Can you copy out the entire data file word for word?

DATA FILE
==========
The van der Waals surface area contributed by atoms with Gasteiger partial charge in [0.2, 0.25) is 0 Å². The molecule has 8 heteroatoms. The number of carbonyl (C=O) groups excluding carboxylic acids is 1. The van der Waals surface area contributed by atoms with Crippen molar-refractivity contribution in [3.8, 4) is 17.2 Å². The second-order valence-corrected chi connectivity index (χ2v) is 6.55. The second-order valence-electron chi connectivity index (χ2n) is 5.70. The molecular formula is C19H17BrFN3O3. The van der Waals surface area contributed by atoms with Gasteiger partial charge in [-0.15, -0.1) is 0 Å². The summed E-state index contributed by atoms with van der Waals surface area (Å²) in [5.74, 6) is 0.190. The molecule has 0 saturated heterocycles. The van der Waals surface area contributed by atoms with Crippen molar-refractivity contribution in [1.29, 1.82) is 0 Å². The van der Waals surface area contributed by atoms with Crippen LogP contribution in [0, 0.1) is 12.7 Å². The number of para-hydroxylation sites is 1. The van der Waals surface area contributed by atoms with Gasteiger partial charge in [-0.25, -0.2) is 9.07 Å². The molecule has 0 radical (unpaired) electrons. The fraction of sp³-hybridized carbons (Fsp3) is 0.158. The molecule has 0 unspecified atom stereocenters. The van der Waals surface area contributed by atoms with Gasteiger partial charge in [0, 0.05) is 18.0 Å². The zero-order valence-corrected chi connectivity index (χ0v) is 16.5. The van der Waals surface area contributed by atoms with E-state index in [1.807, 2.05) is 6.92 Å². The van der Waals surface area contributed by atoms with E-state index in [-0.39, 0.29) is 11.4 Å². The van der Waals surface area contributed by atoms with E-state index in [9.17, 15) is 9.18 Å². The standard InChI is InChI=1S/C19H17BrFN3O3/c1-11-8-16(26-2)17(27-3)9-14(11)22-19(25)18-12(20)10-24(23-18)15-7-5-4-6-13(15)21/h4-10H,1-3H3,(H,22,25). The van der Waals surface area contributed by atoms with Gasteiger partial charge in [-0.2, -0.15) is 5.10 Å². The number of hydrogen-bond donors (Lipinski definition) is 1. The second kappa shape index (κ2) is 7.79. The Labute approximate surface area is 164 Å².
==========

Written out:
The van der Waals surface area contributed by atoms with Gasteiger partial charge in [0.2, 0.25) is 0 Å². The molecule has 8 heteroatoms. The number of carbonyl (C=O) groups excluding carboxylic acids is 1. The van der Waals surface area contributed by atoms with Crippen molar-refractivity contribution in [3.8, 4) is 17.2 Å². The second-order valence-corrected chi connectivity index (χ2v) is 6.55. The second-order valence-electron chi connectivity index (χ2n) is 5.70. The molecular formula is C19H17BrFN3O3. The van der Waals surface area contributed by atoms with Gasteiger partial charge in [-0.15, -0.1) is 0 Å². The summed E-state index contributed by atoms with van der Waals surface area (Å²) in [5.74, 6) is 0.190. The molecule has 0 saturated heterocycles. The van der Waals surface area contributed by atoms with Crippen molar-refractivity contribution in [1.29, 1.82) is 0 Å². The van der Waals surface area contributed by atoms with Crippen LogP contribution in [0, 0.1) is 12.7 Å². The number of para-hydroxylation sites is 1. The van der Waals surface area contributed by atoms with Gasteiger partial charge in [-0.25, -0.2) is 9.07 Å². The molecule has 0 radical (unpaired) electrons. The fraction of sp³-hybridized carbons (Fsp3) is 0.158. The molecule has 0 unspecified atom stereocenters. The van der Waals surface area contributed by atoms with Gasteiger partial charge in [0, 0.05) is 18.0 Å². The zero-order valence-corrected chi connectivity index (χ0v) is 16.5. The van der Waals surface area contributed by atoms with E-state index in [1.807, 2.05) is 6.92 Å². The van der Waals surface area contributed by atoms with E-state index in [-0.39, 0.29) is 11.4 Å². The van der Waals surface area contributed by atoms with E-state index in [9.17, 15) is 9.18 Å². The standard InChI is InChI=1S/C19H17BrFN3O3/c1-11-8-16(26-2)17(27-3)9-14(11)22-19(25)18-12(20)10-24(23-18)15-7-5-4-6-13(15)21/h4-10H,1-3H3,(H,22,25). The van der Waals surface area contributed by atoms with Gasteiger partial charge in [-0.2, -0.15) is 5.10 Å². The number of hydrogen-bond donors (Lipinski definition) is 1. The second kappa shape index (κ2) is 7.79. The Labute approximate surface area is 164 Å².